Kit Gray from Podcast One said: “There is a new found appreciation for listening which has been enhanced by the new access to audio and cars are finally embracing connected audio.. There is a much bigger opportunity out there, we are just at the beginning… The fan base just loves podcasting, they share it with their social networks and that’s why I think its growing.”
The biggest driver for the increase in podcasting is the proliferation of mobile. “Smartphones are the new radio.”
Technology, community and quality content are converging to change consumer behaviour – they want it here, now. The most successful shows are those that engage with their audiences. Social media is also a big factor in ensuring the success of podcasts, with hosts “reaching out to people online, teaching them what is podcasting and how to download and set up their favourite podcasts.”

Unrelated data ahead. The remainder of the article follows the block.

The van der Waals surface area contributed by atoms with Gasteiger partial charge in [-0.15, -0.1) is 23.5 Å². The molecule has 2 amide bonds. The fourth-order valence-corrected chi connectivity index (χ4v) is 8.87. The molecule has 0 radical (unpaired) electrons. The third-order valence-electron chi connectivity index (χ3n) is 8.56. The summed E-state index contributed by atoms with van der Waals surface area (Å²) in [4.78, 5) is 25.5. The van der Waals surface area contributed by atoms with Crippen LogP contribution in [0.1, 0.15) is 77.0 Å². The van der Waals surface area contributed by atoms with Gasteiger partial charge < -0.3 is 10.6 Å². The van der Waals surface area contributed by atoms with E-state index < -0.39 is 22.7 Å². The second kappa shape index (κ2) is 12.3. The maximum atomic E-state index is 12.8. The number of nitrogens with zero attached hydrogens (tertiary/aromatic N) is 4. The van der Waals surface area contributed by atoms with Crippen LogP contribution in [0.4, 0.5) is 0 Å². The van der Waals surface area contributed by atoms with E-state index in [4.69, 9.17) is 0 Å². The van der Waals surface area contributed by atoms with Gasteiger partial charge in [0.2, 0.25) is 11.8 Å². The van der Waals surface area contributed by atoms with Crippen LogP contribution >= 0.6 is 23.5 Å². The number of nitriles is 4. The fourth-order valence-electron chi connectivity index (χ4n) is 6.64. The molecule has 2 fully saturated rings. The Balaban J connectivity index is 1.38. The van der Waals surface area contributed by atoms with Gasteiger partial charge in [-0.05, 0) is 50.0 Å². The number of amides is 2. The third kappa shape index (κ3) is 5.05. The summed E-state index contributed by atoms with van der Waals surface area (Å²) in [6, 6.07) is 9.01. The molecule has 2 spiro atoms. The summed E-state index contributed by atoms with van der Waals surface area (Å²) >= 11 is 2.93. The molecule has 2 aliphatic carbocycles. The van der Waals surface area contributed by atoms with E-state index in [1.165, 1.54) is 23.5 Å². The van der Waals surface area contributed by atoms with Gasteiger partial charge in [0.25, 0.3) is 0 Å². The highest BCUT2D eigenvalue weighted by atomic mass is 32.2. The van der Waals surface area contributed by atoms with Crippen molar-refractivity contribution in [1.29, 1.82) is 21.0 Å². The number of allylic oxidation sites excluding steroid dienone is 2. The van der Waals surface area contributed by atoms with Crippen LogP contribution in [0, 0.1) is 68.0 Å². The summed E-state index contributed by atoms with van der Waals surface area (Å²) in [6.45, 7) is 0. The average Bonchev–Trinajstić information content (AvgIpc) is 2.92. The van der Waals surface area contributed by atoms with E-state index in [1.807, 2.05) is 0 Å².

Rob Proctor from AudioBoom told delegates: “With 25% of ads being blocked and bots creating unrealistic numbers on the internet, podcasting is a way of ensuring your message gets to real listeners. You can’t ad block the audio in a podcast, bots can’t listen to audio.” Podcast One has over 60 brands that advertise in their podcasts, but it’s not just standard 30 or 60 second spots that are being aired, branded content that is integrated into the program and has an interactive element in it has been found to be the most successful within podcasts.